January 13, 2019
paninigirl

7 comments

Experimenting with Sourdough Starter

rolls

I have a bread thing going on. About a month ago I was gifted some thirty year old “starter” and since then I’ve baked more bread than I have in years. I’m still in the experimental stage as I’ve only ever baked with dry packaged yeast. My first few attempts were sourdough loaves which turned out pretty good (see below), although they took the greater part of a day to rise and bake (not counting making the “leaven” the day before).

 

 

 

 

 

 

 

I also baked Pane di Como Antico (Como Bread of the Past) from the wonderful book by Carol Field- The Italian Baker– and it may look a bit like ciabatta, but it’s quite different with it’s very crunchy crust and chewy interior.  I used it for mushroom bruschetta which we loved it.pane

As for the semelle rolls (pictured at the top of the post), well they have a great crusty exterior, but I think I should have used a little more of the starter. They didn’t rise as much as I would have liked and had a somewhat dense interior. That being said, while they were still warm I broke one open and slathered a little butter on and it was pretty tasty.

So, if you are a baker and have experience with sourdough starter I’d love some input. I’m unsure how much I should be using in replacement of dry yeast. Since I started writing this I’ve done a little reading about replacing yeast with starter and it’s not as simple as I had hoped-you have to decrease the amount of both water and flour in your original recipe and there’s most certainly a longer rise time involved.

My next attempt will focaccia stuffed with cheese-this is a bread my grandmother used to make and so I’ll be baking this from a memory-we shall see! I think I’ll stick with dry yeast this time.

Semelle Rolls (from The Italian Baker)

2 1/4 teaspoons (1 package / 0.2 oz / 7 g) active dry yeast

1 1/4 cups (10.5 oz / 300 g) warm water

3 3/4 cups (17.5 oz / 500 g) unbleached all-purpose flour

2 teaspoons (0.4 oz / 10 g) salt

Olive oil for brushing

By Hand
Stir the yeast into the water in a mixing bowl; let stand until creamy, about 
10 minutes. Stir in the flour, 1 cup at a time, and the salt. When the dough is too stiff to stir, plunge in with your hands. Knead on a lightly floured work surface until solid and elastic, 8 to 10 minutes.

 

By Mixer
Stir the yeast into the water in a mixer bowl; let stand until creamy, about 10 minutes. Add the flour and salt and mix with the paddle until the dough pulls away from the sides of the bowl. Change to the dough hook and knead until solid and elastic, 3 to 4 minutes.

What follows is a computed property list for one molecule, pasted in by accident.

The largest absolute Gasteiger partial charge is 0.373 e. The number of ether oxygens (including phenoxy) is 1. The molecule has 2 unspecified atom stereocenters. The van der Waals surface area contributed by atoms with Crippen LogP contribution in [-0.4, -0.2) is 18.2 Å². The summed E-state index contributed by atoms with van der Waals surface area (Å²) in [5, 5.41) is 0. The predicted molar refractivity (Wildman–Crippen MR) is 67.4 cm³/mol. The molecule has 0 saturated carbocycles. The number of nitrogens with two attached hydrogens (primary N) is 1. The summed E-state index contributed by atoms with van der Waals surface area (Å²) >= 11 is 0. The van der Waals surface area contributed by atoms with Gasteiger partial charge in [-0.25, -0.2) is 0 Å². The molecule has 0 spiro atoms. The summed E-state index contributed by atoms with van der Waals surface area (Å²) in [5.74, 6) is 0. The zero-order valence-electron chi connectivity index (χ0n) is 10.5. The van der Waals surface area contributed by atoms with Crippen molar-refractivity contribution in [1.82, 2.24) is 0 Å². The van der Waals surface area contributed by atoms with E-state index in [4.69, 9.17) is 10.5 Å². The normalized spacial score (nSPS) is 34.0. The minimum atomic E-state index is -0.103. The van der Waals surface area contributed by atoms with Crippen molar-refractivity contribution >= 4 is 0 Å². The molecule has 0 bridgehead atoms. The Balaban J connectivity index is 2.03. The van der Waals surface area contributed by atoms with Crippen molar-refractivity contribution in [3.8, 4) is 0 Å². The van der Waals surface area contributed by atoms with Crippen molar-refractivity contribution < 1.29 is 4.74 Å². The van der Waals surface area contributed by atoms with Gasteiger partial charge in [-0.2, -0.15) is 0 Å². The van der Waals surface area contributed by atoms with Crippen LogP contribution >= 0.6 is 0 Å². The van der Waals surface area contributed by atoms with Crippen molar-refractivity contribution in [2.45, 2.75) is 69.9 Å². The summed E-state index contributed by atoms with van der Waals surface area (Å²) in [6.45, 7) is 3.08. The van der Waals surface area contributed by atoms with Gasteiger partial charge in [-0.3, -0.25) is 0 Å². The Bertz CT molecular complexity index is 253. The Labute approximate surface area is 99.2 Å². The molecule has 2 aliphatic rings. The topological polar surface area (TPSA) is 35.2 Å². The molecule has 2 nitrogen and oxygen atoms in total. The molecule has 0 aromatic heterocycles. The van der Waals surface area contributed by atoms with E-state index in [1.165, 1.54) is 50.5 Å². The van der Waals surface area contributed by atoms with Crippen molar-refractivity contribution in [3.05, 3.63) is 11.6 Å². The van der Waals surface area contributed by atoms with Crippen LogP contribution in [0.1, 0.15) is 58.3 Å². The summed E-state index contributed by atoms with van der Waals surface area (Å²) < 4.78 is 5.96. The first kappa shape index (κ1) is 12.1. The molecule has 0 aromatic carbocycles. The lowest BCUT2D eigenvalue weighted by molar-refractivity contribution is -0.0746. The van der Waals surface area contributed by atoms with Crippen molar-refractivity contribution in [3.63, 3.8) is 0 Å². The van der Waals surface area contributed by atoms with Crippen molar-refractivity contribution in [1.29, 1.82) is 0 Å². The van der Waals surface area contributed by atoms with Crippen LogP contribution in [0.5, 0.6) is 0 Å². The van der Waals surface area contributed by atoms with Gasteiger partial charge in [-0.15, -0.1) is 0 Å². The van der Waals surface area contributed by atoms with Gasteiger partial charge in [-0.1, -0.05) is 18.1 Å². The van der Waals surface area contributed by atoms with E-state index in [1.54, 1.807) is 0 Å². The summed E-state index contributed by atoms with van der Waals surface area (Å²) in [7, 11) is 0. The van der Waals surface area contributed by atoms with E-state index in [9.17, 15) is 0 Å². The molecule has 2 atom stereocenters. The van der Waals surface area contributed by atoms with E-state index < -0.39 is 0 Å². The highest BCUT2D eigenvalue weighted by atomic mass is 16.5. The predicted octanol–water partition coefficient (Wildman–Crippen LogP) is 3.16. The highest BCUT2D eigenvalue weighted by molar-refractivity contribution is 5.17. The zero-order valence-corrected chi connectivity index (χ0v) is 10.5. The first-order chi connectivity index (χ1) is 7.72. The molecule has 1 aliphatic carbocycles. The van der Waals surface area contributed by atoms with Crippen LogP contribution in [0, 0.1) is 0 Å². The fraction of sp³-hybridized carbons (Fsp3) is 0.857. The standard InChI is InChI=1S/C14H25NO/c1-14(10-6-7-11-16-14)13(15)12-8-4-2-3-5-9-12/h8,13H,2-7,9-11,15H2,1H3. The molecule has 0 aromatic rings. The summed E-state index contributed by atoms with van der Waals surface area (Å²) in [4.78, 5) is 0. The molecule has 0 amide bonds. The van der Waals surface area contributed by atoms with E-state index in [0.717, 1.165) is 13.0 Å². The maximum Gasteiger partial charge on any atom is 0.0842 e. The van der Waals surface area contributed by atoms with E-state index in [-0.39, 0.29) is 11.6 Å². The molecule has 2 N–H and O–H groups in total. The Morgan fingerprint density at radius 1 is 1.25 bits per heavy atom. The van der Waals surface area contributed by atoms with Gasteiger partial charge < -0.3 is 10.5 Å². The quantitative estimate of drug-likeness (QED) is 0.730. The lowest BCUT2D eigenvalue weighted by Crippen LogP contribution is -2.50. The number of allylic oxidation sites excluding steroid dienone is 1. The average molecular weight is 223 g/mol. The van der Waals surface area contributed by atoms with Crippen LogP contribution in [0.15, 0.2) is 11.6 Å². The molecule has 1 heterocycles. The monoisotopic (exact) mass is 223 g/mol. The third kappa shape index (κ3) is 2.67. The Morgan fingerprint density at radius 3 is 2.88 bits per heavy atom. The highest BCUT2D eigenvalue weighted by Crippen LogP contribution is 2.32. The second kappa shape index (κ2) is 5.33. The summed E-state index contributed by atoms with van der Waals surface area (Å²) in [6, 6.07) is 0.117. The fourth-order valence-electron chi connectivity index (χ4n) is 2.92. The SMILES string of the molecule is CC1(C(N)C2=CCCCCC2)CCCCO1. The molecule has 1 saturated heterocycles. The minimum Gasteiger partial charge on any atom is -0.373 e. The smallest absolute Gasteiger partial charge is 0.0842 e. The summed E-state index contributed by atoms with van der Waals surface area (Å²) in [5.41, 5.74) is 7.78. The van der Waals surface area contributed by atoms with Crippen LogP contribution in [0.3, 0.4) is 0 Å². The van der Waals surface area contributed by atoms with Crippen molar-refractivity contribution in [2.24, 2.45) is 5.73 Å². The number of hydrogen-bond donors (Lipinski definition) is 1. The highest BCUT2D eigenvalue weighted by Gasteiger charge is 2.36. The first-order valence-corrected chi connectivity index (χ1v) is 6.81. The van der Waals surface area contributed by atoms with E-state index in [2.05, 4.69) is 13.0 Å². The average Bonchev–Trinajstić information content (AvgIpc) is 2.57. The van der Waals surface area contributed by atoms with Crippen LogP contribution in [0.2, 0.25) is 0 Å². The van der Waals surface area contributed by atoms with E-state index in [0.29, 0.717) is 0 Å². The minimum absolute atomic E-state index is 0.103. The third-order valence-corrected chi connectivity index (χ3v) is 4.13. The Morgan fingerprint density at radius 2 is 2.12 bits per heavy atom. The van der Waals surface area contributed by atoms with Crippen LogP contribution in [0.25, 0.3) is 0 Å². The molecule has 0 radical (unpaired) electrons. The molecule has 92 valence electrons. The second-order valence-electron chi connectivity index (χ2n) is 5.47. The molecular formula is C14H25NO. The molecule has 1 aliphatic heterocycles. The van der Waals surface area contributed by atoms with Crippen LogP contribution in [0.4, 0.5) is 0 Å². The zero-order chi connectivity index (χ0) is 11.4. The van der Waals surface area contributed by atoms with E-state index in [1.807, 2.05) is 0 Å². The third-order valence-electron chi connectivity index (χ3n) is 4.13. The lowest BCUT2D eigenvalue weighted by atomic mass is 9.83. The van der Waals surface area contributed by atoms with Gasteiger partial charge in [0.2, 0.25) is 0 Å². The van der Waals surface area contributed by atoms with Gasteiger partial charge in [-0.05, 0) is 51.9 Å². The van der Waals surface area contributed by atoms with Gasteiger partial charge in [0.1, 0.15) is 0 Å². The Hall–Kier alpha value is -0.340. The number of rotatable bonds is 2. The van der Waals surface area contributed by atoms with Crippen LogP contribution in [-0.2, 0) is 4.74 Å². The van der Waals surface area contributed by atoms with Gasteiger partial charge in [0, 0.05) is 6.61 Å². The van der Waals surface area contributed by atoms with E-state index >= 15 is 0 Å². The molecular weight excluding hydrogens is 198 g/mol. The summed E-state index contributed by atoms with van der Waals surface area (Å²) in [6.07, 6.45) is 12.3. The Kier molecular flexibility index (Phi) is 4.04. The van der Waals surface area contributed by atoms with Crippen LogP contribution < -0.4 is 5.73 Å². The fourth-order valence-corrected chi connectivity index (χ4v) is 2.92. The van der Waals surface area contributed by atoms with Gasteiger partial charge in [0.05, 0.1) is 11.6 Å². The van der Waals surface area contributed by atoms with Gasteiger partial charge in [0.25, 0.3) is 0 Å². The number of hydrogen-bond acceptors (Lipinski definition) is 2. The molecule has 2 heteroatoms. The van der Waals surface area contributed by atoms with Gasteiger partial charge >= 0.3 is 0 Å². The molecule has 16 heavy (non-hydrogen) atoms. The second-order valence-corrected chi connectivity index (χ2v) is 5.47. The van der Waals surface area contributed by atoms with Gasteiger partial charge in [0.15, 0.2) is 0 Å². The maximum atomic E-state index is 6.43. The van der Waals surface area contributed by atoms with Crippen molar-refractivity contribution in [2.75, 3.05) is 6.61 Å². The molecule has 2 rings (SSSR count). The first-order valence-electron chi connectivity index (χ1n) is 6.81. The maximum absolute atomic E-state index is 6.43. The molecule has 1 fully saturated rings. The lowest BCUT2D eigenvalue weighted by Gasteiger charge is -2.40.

First Rise: Place the dough in a lightly oiled bowl, cover tightly with plastic wrap, and let rise until doubled, about 1 hour.

Shaping and Second Rise: Cut the dough into ten equal pieces and shape each piece into a ball. Brush a little oil over each and let rest 10 minutes under a towel. With the edge of your hand, make a deep indentation down the center of each ball; be sure to press down firmly. Place the rolls, cleft side down, on floured parchment or brown paper. Cover with a towel and let rise until doubled, about 1 hour.

Baking: Preheat the oven to 425ºF. Just before baking, turn each roll over and reemphasize the cleft. Place the rolls, cleft side up, on an oiled baking sheet. Bake 15 to 18 minutes, spraying the oven three times with water in the first 10 minutes. Cool on a rack.

Panini Girl In Lucca May 2019-there’s one spot left-come along!

paninigirl4@gmail.com

 

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7 thoughts on “Experimenting with Sourdough Starter

  1. When you’ve got it mastered, you’ll have to come on my sourdough panettone course with Mirko Tognetti of the Cremeria Opera! Not yet on my website, but we did a pilot course in October and it worked well. Mirko is a brilliant teacher!

  2. Wow! a 30 yr old starter really is a gift! I did starter experiments a few years ago, and it was really difficult to maintain, especially when I was away and had to get a ‘babysitter’. I had to find things to do with the extra ‘unfed’ half since I don’t have a lot of baker friends. Last Christmas I used it to make panettone, but a few months later I had to give up on my lievito madre. So sad. I just can’t bake enough to use it properly. I guess a starter is a big responsibility. Your breads look amazing so wishing you luck with it! Ciao, Cristina

  3. Cristina-I hadn’t thought about what will happen to my starter while I am away in Italy in the spring! I too don’t have a lot of baker friends-I keep asking if anyone wants a little of it.

    • It should be ok for 2 weeks. I’m sure you will be gone longer. You may want to ask someone to feed it every week or 2. Leaving it on the fridge may help increase the time between feeding. There are ways of preserving it by feeezing but they sound complicated! Hope it survives! Ciao, Cristina

  4. Well it seems as though you did quite well with the starter. Carol Field’s book is one of my go to references; I had the pleasure of assisting her in a class years back and learned quite a bit. Your breads look impressive, keep it up.

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